Depending on which funding round a company is going for there will be different investor skill sets that are requirements. For example, seed stage enterprise companies (that are still working on product) might benefit more from investors with good technical expertise. By the time the company hits it Series B, and revenue becomes the priority, preferred investors are the ones that know how to build a sales force and can connect a company to potential customers. And in the growth round, investors that know how to deepen a management bench and scale a company are probably most helpful.
For seed stage companies I think the two most important investor qualities are technical understanding and proximity. By proximity I mean an investor who is close by and in close contact with the company. Here’s my logic…
Let us say you are a highly technical founder (and if you are building an enterprise startup you should be highly technical). In fact, you have focused so keenly on developing your technical ability that you may have done so to the detriment of other skills that are common in building a business. The net result may be that you have the skills to build a fantastic product, but don’t have all the skills to build a great company around it.
When the time comes for you to pick your investors you will need to decide what you are looking for. You will probably want someone who understands why the product really is fantastic. You will probably also realize that you are building a business and you could use some help. If you were to ask me, I would agree that you want at least a semi-technical guy who has experience building businesses.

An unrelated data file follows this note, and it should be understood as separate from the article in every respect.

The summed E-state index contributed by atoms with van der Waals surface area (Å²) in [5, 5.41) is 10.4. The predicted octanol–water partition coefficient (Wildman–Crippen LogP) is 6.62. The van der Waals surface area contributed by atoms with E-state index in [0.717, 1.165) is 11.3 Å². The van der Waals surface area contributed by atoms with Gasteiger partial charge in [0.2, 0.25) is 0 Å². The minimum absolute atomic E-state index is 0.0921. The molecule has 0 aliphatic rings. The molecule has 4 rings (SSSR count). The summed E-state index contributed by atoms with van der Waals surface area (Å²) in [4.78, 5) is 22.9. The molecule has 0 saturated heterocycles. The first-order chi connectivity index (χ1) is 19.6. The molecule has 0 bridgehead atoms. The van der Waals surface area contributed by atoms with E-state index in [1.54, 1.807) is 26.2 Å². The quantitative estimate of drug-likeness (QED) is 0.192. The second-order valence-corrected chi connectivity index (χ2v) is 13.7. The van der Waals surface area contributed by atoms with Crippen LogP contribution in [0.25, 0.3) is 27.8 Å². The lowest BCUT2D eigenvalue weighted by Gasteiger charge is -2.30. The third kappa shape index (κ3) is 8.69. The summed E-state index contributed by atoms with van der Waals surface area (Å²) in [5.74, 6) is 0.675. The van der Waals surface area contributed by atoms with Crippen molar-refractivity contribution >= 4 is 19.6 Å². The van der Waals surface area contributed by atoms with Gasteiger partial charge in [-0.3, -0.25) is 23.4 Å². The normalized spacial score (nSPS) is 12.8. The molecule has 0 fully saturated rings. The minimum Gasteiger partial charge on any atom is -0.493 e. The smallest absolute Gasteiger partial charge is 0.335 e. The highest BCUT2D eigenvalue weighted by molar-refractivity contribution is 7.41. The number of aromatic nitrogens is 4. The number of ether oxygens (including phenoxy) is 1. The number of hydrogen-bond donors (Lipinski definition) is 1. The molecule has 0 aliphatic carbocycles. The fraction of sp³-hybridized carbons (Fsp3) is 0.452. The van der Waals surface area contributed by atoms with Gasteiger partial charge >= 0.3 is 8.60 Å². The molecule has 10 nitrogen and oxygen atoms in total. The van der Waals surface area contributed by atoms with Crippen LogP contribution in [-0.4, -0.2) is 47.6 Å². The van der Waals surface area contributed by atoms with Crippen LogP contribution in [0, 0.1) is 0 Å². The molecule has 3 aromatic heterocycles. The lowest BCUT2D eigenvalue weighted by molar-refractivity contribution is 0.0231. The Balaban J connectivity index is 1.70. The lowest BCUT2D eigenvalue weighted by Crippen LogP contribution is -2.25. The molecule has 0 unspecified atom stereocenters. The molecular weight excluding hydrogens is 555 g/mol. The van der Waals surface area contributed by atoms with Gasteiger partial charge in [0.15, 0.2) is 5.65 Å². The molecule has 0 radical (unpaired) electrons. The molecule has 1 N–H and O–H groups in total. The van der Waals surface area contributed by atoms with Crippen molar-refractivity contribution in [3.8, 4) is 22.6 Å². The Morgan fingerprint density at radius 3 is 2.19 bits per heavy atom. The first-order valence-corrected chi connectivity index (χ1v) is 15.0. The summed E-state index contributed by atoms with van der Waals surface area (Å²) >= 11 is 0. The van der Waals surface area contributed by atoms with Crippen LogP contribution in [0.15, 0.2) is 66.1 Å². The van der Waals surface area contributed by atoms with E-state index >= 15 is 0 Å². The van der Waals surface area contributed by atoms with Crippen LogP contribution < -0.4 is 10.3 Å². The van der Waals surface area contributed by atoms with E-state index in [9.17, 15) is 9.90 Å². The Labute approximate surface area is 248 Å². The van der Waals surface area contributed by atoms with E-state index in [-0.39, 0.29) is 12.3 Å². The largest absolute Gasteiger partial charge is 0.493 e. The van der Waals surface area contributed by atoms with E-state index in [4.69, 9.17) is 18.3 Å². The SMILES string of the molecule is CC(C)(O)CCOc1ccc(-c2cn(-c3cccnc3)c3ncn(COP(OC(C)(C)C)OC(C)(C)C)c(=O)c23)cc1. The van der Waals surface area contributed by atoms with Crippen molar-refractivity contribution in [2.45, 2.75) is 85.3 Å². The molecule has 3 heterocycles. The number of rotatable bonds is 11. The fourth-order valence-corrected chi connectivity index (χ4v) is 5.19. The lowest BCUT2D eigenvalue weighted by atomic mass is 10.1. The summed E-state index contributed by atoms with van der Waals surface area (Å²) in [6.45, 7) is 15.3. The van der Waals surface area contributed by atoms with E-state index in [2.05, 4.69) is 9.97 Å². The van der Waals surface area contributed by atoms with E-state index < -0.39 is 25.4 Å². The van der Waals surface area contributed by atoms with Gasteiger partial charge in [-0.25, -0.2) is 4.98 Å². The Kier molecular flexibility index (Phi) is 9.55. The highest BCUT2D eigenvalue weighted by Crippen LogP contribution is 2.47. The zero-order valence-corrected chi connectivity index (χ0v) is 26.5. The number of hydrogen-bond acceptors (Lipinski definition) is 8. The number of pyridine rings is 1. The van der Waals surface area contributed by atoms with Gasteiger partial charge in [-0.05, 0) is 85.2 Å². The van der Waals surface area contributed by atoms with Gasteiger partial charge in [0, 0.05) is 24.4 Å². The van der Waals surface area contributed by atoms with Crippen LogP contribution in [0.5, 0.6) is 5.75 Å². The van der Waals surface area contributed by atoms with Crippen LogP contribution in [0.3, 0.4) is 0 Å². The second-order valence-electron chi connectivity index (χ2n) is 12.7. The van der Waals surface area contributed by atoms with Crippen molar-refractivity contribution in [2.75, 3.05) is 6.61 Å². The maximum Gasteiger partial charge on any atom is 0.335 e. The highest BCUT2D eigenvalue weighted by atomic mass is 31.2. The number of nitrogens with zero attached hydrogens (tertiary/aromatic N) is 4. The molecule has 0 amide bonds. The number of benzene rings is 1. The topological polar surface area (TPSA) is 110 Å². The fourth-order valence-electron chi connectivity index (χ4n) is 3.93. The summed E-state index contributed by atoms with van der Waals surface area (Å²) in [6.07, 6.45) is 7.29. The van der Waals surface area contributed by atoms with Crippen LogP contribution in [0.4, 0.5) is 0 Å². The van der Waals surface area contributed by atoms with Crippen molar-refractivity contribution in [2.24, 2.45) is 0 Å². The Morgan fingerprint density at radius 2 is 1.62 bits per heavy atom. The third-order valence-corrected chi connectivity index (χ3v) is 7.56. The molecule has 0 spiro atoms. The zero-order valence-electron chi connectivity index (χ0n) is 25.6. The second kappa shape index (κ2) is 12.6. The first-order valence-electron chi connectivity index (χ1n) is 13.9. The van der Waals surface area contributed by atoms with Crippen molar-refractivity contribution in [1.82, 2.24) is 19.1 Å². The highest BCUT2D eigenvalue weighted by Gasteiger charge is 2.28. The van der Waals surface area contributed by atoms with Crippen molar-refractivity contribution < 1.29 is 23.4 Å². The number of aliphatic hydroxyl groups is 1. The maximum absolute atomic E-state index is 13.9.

Of course the thing about building businesses is it happens day-by-day, brick by brick, decision by decision. It most definitely doesn’t happen only on a monthly basis (and at the seed stage you should be on a monthly board meeting schedule) when the board meets.
A founder needs to be face-to-face with his investors, talk to his investors, and even hang out with his investors. Consideration regarding closeness should be part of the due diligence process on both sides of the investment. The question ‘can I work closely with this person’ should be asked and answered in the affirmative by both sides.
Experience tells me that a founder in the seed stage should have a planned conversation with his investors at least once a week and expect an unplanned chat, once or twice more. The founder spends the time to avoid making any operational mistakes that could doom the business. The investor spends the time to be a good custodian of the company during the time that the seed capital is being deployed.
I would argue that a good seed investor (especially the lead) should be looking to make investments close to home where there can be an impact on the day-to-day and as a result investment proximity is an important factor in the success of seed stage investing.